Without dominant central institutions, implementation and compliance will sit with member states. They will proceed at different speeds reflecting their different stages of development, and it’s likely the AEC will work more seamlessly in some parts of Southeast Asia than others.
The transition will play out over an extended time-frame. 2015 is not an end point but a milestone - on a long journey that has already been underway for years. There will be no sudden switchover to new arrangements. But measured in five year chunks, progress will be impressive.
As it has been: ASEAN integration has been occurring since the end of the Cold War. Agreements in the 1990s put regional integration at the centre of ASEAN’s economic agenda where it has been ever since. That’s why tariffs have all but gone.
The World Bank says ASEAN’s integration project has gone well: it has been trade creating rather than trade diverting; trade has become more efficient; it has helped attract FDI; and it has stimulated development in the less well-off member states.
|Source: AEC-Hand Book for Business|
SO ASEAN HAS BEEN a framework for liberalisation and reform, for advancing integration, for opening up borders and for enabling value chains. And it’s a pathway to help narrow the wealth gap between ASEAN’s richer and poorer members.
It has also afforded its Member States the collective weight to develop their economic engagement with the world beyond – we have seen that through the creation of valuable FTAs such as the ASEAN, Australia and New Zealand Free Trade Area (AANZFTA) and we are seeing it on a significantly greater scale through the negotiation of the RCEP.
This iterative integration is obviously important for the region’s continuing prosperity, but it is also strategically valuable because a more interdependent region raises the equities of all involved – the more we all have at stake, the more we all care about it not coming unstuck.
So the AEC is a fundamental part of what ASEAN has done and continues to do in the region.
ASEAN hasn’t just got lucky, as neutral turf at a time of intensifying geopolitical dynamics. Rather, its track record of fostering trust has helped generate the all-important buy-in of external players to what it calls “ASEAN centrality’ – where ASEAN takes the role of ringmaster in regional organisations.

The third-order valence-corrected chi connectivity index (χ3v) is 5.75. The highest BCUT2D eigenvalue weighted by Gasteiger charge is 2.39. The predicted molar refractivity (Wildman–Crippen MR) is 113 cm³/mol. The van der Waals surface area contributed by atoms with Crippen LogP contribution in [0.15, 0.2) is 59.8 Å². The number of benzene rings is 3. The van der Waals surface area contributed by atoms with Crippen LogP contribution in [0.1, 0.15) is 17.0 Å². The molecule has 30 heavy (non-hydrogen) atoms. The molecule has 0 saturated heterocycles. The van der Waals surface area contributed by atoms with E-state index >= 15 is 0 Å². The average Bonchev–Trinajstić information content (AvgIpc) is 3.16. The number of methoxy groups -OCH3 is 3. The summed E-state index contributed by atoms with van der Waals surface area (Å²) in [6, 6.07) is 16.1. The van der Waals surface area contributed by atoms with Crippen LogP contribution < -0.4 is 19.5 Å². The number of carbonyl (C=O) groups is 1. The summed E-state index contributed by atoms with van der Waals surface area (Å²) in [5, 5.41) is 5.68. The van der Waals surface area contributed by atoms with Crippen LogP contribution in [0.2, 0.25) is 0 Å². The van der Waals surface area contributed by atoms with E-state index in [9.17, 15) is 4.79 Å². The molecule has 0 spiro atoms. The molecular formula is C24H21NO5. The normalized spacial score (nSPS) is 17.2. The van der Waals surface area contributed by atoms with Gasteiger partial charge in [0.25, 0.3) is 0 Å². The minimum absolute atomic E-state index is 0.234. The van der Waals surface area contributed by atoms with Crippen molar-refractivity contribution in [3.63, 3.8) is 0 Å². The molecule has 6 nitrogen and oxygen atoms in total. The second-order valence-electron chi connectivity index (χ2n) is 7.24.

This is increasingly important as the global rearrangement of economic and strategic weight works its way through our region.
ASEAN’s export success has increasingly been built on a network of Regional Value Chains within and between countries in different ASEAN markets. Businesses in ASEAN have been developing strong trade and investment connectivity well before governments sought to enable it.
These RVCs have been a key contributor to the ASEAN connectivity agenda – they both drive economic integration and benefit from it. The value chain connections in ASEAN are quite varied. There are the obvious examples of manufacturers and component suppliers, but RVCs in ASEAN also tend to encompass a much wider group of relationships, such as R&D, logistics, administrative functions and marketing.
Why ASEAN Why Now goes into more detail on RVCs and why Australian businesses should find ways to tap into them.
SMART BUSINESSES with an eye on this region have been reading the implications of the integration trend and thinking about how to develop regional strategies to their best advantage. If Australian businesses are to realise the most attractive opportunities, they will need an in-country presence in ASEAN markets and an appreciation of the unfolding changes.
As Australians, are we making enough of this? It’s great that ASEAN is our second largest trading partner, and it’s great that investment levels in both directions are rising, but there is significant room for growth. We are not a top-ten investor in ASEAN but in 2013 rankings Belgium and the Netherlands were. Our competitors are certainly recognising the opportunities.
With some notable exceptions, Australian business engagement has been thinner than seems right for a region of such dynamism, such international focus, such proximity to our shores and so many ready pathways to greater engagement, including deep migration and educational links.
From a government perspective, we have been hard at work on our longstanding relationship with ASEAN, which has never been stronger or more important to us. This includes the work we have done to improve the trading environment, using both aid-for-trade programs and through negotiating FTAs.
This includes our FTAs with individual ASEAN members and with ASEAN as a whole. Indeed, AANZFTA is ASEAN’s most comprehensive FTA, and it’s been put to me by ASEAN trade officials that landing AANZFTA underpinned the ambition and confidence to pursue the RCEP vision.
In winding up, let me that the emergence of ASEAN as a leading economic player is good news for Australia. And that the AEC can only make this better. To be sure, it’s a long game, with gradual changes, in an environment which rewards those who can adjust their thinking towards five-year horizons. But ASEAN’s diverse markets, urbanised population, growing services sector and dynamic growth trajectory make a compelling case.
There is a strong fit between the region’s primary growth drivers and Australia’s capability to meet them.
I’d encourage you to take a closer look at what is on offer in the region and think deeply about whether an ASEAN strategy might work as you plan your businesses’ future growth.